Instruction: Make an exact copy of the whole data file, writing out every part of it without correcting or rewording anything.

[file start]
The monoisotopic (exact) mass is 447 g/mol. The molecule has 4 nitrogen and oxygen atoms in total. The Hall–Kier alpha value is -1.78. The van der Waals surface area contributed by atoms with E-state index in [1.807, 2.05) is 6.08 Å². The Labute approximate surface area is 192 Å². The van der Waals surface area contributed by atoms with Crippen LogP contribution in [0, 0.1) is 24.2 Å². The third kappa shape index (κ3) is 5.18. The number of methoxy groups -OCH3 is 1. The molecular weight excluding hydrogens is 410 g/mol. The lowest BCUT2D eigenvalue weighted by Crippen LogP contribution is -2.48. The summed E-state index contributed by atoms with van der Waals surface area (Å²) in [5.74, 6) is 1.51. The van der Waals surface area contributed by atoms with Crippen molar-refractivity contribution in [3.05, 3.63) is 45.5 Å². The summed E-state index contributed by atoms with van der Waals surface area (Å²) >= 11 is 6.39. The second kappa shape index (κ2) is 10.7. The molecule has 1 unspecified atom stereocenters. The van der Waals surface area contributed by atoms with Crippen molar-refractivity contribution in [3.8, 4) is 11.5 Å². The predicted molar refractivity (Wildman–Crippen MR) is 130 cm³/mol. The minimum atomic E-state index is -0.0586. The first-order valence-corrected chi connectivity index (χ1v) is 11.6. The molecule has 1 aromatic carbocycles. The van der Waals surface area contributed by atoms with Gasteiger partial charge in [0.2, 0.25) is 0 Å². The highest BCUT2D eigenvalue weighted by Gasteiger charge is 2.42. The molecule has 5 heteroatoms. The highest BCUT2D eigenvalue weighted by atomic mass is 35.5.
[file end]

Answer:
The monoisotopic (exact) mass is 447 g/mol. The molecule has 4 nitrogen and oxygen atoms in total. The Hall–Kier alpha value is -1.78. The van der Waals surface area contributed by atoms with E-state index in [1.807, 2.05) is 6.08 Å². The Labute approximate surface area is 192 Å². The van der Waals surface area contributed by atoms with Crippen LogP contribution in [0, 0.1) is 24.2 Å². The third kappa shape index (κ3) is 5.18. The number of methoxy groups -OCH3 is 1. The molecular weight excluding hydrogens is 410 g/mol. The lowest BCUT2D eigenvalue weighted by Crippen LogP contribution is -2.48. The summed E-state index contributed by atoms with van der Waals surface area (Å²) in [5.74, 6) is 1.51. The van der Waals surface area contributed by atoms with Crippen molar-refractivity contribution in [3.05, 3.63) is 45.5 Å². The summed E-state index contributed by atoms with van der Waals surface area (Å²) >= 11 is 6.39. The second kappa shape index (κ2) is 10.7. The molecule has 1 unspecified atom stereocenters. The van der Waals surface area contributed by atoms with Crippen molar-refractivity contribution in [3.8, 4) is 11.5 Å². The predicted molar refractivity (Wildman–Crippen MR) is 130 cm³/mol. The minimum atomic E-state index is -0.0586. The first-order valence-corrected chi connectivity index (χ1v) is 11.6. The molecule has 1 aromatic carbocycles. The van der Waals surface area contributed by atoms with Gasteiger partial charge in [0.2, 0.25) is 0 Å². The highest BCUT2D eigenvalue weighted by Gasteiger charge is 2.42. The molecule has 5 heteroatoms. The highest BCUT2D eigenvalue weighted by atomic mass is 35.5.